Ecumenism :: By Daniel Payne

Why would anyone twist the truth into a half truth? Because they only want you to believe the false half.

They twist up the truth into a half truth, and then they accentuate the half that’s the lie. They begin to concentrate on and teach that lie—over, and over, and over again… while completely ignoring the true half that they totally left out right from the start.

How are we as true Christian believers supposed to handle this situation? Here is a prime example from a favorite verse of the ecumenical movement:

“Behold, I send you out as sheep in the midst of wolves. Therefore be wise as serpents and harmless as doves” (Matthew 10:16).

It’s the “harmless as doves” half that false teachers accentuate. They completely leave out the “wise as serpents” half, right from the start.

By ignoring the “wise as serpents” part, they twist the whole truth of being both “wise as serpents” AND “harmless as doves” into a half truth of only being “harmless as doves,” which then becomes a very dangerous false teaching and a total lie.

False teachers, who claim to represent the true teachings of Christ and who are also part of the worldwide ecumenical movement that promotes unity among all religions, are purposely ignoring a key portion of Scripture:

“Do not be unequally yoked together with unbelievers. For what fellowship has righteousness with lawlessness? And what communion has light with darkness? And what accord has Christ with Belial? Or what part has a believer with an unbeliever?” (2 Corinthians 6:14-15).

If someone claims to believe in a god other than the God of the Bible, then that person does NOT believe in Jesus Christ as Lord and Savior. But…

Satan is a crafty devil, so it’s no wonder that, generations ago, he started pushing the lie that all gods lead to heaven. That way, believing in any god of any other religion can be equal to believing in Jesus as God. False!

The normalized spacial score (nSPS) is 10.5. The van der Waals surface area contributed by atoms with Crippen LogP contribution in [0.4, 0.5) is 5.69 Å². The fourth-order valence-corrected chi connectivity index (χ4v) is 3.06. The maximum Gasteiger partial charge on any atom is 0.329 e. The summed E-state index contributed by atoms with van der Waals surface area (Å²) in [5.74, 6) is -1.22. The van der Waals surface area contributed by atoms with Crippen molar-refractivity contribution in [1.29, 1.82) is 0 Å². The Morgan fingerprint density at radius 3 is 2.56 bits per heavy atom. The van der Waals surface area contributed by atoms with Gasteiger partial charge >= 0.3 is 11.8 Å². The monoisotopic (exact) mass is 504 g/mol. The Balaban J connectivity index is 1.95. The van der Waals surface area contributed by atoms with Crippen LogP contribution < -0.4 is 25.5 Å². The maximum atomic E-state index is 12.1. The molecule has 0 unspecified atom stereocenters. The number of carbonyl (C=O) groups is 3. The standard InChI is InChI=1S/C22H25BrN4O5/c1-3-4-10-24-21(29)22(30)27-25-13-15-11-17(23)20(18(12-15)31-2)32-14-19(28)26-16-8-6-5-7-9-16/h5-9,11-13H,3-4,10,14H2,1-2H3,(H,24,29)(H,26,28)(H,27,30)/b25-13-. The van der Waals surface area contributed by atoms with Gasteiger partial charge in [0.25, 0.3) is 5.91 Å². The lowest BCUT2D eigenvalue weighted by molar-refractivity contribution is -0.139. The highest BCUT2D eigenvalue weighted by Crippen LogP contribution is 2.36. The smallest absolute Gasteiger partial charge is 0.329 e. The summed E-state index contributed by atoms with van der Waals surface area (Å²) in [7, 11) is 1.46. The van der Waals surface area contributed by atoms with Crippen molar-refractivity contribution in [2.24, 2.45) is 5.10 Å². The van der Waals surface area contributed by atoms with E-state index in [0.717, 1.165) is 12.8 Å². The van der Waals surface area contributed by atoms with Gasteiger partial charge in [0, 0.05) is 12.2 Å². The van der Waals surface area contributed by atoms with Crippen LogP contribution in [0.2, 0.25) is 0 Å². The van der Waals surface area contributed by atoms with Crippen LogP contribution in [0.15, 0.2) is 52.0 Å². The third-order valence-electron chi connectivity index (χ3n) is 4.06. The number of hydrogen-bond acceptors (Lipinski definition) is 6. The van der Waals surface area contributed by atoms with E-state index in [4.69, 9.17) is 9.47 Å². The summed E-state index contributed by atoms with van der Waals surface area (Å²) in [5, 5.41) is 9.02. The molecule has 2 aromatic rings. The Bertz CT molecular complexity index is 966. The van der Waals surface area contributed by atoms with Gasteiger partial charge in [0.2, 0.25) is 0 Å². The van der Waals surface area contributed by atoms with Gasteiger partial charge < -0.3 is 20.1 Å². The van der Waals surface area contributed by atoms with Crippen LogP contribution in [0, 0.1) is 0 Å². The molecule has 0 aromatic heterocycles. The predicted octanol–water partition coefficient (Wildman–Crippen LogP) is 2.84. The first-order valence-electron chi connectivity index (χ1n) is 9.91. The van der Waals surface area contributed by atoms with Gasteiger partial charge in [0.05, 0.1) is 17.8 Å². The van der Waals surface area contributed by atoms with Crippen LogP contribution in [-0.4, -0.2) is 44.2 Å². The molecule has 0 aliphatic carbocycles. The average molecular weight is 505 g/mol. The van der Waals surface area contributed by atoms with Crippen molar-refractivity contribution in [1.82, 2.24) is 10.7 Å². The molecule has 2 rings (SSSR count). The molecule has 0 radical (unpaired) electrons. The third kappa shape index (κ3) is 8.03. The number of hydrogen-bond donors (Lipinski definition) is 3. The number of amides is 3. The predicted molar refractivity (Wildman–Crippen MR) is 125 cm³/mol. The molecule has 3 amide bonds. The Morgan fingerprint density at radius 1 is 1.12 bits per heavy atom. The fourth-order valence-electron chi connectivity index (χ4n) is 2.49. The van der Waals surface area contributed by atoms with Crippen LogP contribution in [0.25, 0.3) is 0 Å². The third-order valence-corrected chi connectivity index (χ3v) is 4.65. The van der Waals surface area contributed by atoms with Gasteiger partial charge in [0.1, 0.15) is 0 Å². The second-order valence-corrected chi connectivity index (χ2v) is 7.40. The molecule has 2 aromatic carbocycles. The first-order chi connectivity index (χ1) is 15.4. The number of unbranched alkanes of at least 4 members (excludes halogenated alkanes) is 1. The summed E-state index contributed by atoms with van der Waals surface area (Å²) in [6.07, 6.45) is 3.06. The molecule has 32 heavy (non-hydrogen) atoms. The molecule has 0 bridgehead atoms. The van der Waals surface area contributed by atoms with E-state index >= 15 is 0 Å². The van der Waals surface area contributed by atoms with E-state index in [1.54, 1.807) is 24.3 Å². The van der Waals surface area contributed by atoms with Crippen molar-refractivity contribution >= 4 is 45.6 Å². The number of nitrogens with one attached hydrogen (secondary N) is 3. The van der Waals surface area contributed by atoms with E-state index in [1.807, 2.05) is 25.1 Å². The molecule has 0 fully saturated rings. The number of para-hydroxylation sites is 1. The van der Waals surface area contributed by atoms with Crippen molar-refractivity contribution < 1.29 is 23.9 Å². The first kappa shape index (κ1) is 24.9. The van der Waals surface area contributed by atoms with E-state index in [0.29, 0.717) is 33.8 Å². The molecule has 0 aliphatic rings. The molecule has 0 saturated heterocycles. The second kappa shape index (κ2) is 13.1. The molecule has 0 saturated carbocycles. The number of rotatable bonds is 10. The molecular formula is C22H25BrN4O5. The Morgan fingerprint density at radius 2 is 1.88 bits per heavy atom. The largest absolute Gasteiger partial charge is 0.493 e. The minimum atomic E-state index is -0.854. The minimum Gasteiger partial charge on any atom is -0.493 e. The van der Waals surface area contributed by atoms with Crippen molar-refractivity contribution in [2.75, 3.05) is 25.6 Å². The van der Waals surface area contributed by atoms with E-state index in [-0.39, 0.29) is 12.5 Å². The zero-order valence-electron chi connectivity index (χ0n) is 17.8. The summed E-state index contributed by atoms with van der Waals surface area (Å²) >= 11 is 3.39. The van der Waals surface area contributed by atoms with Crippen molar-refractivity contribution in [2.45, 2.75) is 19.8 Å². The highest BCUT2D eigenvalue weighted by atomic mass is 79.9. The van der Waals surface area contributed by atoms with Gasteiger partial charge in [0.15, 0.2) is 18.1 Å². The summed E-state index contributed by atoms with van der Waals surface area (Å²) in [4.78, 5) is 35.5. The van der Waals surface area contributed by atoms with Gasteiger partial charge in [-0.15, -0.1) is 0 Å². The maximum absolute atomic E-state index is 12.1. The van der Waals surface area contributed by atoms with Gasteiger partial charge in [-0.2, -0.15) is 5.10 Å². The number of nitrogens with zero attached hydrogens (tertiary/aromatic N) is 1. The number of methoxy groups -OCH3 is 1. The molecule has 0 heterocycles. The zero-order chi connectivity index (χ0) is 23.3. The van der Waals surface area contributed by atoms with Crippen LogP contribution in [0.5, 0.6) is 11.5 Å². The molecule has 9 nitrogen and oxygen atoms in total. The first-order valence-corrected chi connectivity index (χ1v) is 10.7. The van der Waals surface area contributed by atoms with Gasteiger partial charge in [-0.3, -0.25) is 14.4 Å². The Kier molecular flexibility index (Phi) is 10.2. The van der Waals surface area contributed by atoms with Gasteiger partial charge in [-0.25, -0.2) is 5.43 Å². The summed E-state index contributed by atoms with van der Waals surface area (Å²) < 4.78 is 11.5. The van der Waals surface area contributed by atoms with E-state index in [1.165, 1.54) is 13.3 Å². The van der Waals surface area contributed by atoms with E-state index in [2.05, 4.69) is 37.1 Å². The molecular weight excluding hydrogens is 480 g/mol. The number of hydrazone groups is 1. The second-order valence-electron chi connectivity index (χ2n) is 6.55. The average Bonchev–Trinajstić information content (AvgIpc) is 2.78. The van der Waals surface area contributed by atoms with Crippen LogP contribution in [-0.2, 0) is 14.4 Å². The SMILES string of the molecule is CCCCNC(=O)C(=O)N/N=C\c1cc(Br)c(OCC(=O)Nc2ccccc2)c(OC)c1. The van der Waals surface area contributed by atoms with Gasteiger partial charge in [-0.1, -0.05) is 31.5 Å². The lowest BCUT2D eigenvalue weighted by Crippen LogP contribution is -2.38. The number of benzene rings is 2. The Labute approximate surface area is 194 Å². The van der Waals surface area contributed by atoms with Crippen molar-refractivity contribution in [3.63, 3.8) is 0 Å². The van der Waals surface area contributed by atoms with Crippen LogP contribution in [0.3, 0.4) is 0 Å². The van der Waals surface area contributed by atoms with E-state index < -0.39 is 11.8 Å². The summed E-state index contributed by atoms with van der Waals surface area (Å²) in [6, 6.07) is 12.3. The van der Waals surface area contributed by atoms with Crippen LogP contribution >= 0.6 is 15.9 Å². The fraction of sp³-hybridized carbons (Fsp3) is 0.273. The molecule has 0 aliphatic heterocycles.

“Jesus said to him, ‘I am the way, the truth, and the life. No one comes to the Father except through Me’” (John 14:6).

As Paul himself said, we are not to be unequally yoked under the guise of Christian unity with unbelievers. That, of course, includes equalizing the religions of nonbelievers with true Christianity.

However, we are still commanded to reach the lost sheep with the gospel of Christ. If we completely hid ourselves away from the world, then we would be no more effective at reaching the lost than certain “Christian” cults who live in isolation.

“I wrote to you in my epistle not to keep company with sexually immoral people. Yet I certainly did not mean with the sexually immoral people of this world, or with the covetous, or extortioners, or idolaters, since then you would need to go out of the world. But now I have written to you not to keep company with anyone named a brother, who is sexually immoral, or covetous, or an idolater, or a reviler, or a drunkard, or an extortioner— not even to eat with such a person” (1 Corinthians 5:9-11).

Going back to Matthew 10:16, what does it mean for the true followers of Christ to “be wise as serpents”? How does a serpent think? Does a serpent seek unity with his fellow creatures? Does he not plot how he can devour them?